The hike up to Mount Pisgah's summit offers a marked contrast to the Spencer Butte trail, another popular trail in the Eugene and Springfield area. Most of the hike is through open oak meadows rather than in the shade of giant fir trees, and the much more extensive trail network allows for many route variations. The area around Mount Pisgah, the Howard Buford Recreation Area, covers 2663 acres. It is situated between the Middle and Coast Forks of the Willamette River, and it offers opportunities for hiking, swimming, fishing, horseback riding, bird watching, and special events. The 118-acre Mount Pisgah Arboretum is situated within the recreation area and was opened in 1973 with the intention of cultivating a showcase of trees and other plants from around the world. In recent years the focus of the arboretum has shifted to the establishment and protection of native species, causing no small amount of controversy among proponents of its original mission.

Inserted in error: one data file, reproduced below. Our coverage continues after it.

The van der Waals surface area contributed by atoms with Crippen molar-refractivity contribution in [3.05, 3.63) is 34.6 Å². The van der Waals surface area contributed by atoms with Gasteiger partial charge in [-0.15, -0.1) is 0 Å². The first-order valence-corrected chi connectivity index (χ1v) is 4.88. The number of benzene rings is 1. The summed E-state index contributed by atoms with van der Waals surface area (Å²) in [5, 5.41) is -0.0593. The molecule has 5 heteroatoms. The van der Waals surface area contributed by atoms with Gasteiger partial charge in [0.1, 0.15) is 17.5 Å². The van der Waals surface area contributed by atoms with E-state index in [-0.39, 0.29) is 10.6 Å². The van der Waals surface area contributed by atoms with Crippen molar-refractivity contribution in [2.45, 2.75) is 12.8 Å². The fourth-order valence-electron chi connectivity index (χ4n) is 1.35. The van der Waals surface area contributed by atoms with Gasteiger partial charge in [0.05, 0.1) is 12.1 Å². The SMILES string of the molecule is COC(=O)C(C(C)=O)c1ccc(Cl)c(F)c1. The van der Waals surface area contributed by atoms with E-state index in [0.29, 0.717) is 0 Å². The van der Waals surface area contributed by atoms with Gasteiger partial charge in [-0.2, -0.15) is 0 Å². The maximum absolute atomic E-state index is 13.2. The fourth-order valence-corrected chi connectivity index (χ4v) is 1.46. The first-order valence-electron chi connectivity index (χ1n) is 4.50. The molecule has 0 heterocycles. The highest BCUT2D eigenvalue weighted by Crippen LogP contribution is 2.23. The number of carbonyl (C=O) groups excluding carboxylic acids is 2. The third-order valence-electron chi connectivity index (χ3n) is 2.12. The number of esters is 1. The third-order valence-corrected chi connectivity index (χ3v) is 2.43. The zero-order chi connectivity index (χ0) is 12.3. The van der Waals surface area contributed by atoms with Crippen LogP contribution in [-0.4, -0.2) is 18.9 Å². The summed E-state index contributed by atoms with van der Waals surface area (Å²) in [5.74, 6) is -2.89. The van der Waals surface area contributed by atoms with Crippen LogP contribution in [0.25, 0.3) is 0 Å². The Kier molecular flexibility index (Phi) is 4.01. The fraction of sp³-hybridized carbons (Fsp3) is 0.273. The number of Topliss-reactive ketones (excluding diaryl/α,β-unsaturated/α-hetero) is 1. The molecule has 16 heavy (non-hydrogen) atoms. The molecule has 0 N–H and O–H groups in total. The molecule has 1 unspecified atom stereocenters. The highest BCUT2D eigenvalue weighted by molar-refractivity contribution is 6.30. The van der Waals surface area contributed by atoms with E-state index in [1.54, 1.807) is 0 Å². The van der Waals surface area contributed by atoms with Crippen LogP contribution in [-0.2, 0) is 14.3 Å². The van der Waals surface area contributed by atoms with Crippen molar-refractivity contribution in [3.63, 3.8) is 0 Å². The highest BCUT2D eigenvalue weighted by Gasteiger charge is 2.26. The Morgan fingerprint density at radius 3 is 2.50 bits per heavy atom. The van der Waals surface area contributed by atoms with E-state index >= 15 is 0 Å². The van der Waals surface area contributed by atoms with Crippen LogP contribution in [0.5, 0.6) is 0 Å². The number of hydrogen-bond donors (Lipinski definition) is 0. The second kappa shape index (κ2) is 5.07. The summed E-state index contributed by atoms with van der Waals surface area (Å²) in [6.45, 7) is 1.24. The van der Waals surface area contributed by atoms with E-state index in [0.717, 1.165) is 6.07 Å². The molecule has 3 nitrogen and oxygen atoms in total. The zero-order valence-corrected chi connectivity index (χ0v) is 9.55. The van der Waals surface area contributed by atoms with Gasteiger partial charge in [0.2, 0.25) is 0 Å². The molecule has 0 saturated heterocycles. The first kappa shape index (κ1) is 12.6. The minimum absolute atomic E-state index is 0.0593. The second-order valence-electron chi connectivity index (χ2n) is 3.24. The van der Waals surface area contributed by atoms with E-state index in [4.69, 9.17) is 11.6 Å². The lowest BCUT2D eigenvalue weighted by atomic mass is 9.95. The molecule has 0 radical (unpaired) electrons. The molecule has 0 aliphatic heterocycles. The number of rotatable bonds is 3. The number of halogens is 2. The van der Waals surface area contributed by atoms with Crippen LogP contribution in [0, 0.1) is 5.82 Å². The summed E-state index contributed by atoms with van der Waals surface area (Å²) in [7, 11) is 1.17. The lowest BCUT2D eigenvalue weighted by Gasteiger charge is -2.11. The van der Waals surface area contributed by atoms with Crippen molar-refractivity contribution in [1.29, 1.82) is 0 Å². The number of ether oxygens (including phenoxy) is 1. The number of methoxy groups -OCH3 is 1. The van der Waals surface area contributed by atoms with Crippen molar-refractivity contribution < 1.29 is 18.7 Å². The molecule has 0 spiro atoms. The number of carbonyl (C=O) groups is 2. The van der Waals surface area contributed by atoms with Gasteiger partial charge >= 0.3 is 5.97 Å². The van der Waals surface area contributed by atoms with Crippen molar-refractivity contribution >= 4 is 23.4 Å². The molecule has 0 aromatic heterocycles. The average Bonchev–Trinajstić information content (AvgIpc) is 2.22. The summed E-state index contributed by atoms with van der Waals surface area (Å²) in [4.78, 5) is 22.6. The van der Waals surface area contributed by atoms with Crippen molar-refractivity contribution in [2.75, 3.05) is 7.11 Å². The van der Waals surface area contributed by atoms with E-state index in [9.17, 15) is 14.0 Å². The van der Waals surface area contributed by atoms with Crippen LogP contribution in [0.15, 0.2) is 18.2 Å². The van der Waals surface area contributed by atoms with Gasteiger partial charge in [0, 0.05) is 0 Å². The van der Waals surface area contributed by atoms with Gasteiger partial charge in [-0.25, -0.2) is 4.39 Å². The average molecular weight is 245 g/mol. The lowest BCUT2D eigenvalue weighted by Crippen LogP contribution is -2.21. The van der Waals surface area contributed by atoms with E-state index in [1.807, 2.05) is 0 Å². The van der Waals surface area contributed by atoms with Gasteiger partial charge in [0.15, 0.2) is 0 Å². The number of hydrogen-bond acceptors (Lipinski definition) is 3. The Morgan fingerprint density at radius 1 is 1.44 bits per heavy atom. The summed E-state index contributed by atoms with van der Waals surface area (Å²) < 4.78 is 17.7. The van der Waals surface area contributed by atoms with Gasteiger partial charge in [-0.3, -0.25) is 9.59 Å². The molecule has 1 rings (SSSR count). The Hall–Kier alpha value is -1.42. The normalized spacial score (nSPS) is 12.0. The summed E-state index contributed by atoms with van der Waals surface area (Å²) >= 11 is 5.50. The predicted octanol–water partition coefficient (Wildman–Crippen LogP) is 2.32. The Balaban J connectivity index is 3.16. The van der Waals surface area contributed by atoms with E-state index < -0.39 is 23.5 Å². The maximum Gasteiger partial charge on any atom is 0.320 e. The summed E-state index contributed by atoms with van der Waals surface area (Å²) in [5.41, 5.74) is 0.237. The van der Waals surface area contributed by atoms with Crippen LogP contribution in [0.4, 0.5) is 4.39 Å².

The main trail to the summit is often crowded, although the remaining trails get much less traffic. The view from the top is expansive and extends to Diamond Peak when the weather is clear. Eugene and Springfield are partially visible to the northwest. "Swing Hill," on the western side of the Howard Buford Recreation Area overlooking the Coast Fork of the Willamette River, is another popular destination. Its two rustic swings that hang from a large oak tree are delight for kids of all ages. Please respect dog regulations that require leashes on trails 1 and 2 (the main trails to the summit from the west and east sides, respectively) and voice control everywhere else. Leashes are required at all times within the arboretum. Resist the temptation to wander off the trail into the open meadows, as they are heavily infested with poison oak.